Monday, September 11, 2006
Within a Budding Grove Post I
Time for a minor celebration as this is my 100th post. Sticking with the Proust reading I have gone straight from Volume I of Remembrance of Things Past into Vol II. This is because the book I am reading is a three volume set, with the first including Swann’s Way and Within A Budding Grove.
I am reading the 1982 Chatto & Windus edition but if are reading along in the separate versions it’s just a simple case of maths to see where the equivalent page numbers on the daily bullet points are.
The advantage of going straight into Vol II is that some of the questions left from the first volume are answered while others develop.
Bullet points from pages 463 – 550
* Swann appears to have changed after marrying Odette and has become a social climber keen to name-drop and the same characters from the first Volume still populate his life with the Verdurin’s, Cottards and a character called Marquis de Norpois becoming the link between the narrator and the Swann family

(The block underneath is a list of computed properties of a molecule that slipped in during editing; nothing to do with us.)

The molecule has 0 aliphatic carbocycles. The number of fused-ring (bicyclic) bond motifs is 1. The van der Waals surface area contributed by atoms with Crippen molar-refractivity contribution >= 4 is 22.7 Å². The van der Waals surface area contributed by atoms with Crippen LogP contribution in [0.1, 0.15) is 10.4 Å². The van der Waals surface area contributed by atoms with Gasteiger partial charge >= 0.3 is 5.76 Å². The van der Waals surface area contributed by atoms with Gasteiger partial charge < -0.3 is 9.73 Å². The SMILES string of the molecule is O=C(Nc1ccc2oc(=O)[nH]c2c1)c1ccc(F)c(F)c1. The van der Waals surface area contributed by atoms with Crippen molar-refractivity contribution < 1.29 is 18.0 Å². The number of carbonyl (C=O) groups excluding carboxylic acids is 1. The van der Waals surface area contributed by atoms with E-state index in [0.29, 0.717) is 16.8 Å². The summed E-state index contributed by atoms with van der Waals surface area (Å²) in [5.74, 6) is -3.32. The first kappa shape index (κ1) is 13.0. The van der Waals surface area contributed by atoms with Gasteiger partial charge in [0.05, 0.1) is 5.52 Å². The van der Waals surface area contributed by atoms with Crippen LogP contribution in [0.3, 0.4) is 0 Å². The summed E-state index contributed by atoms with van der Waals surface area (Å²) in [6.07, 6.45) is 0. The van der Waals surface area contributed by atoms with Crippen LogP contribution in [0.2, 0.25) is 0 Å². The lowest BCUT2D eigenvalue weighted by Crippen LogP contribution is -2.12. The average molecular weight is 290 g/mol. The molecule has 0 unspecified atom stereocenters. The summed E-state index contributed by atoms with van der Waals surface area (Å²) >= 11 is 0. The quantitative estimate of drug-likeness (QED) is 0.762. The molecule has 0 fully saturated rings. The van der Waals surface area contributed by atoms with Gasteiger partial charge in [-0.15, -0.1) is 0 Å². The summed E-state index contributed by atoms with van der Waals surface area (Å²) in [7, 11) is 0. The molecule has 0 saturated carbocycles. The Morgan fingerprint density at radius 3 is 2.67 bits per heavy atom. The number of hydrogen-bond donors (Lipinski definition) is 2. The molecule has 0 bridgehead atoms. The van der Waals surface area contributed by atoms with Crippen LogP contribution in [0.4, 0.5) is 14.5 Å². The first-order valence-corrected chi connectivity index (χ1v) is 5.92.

* The narrator continues to suffer from sickness and anxiety and is introduced one evening to de Norpois because his father believes his ex ambassador friend with influence might be able to secure a future for his son
* However the little writing the narrator has done is dismissed by de Norpois and his favourite writer Bergotte is savaged as a novelist without any great works to his name
* As de Norpois recounts an evening with the Swanns a brief explanation of the marriage, which Odette appears to have given up all hope of becoming a reality, is sketched out with the results that both Swann with his fear of social exclusion and Odette’s character both seem to have been allayed and improved
* The other theme of the book is the infatuation the young narrator feels for Swann’s daughter Gilberte, who finally invites him into her home and social world after he is ill and his presence missed from their casual park playing sessions in the Champs-Elysee
During the summer in a round-up of summer reading recommendations Will Self recommended Proust because he said it was like a soap opera and it does leave you with cliff hangers. These are the ones that might be answered with tomorrow’s chunk of reading: will Gilberte and the character of the narrator find love? Swann is mentioned as dying when is that going to be? Will Swann ever patch it up with the narrator’s family, with which he fell out over their reaction to his marriage to Odette?
Posted by Simon Quicke at 10:55 pm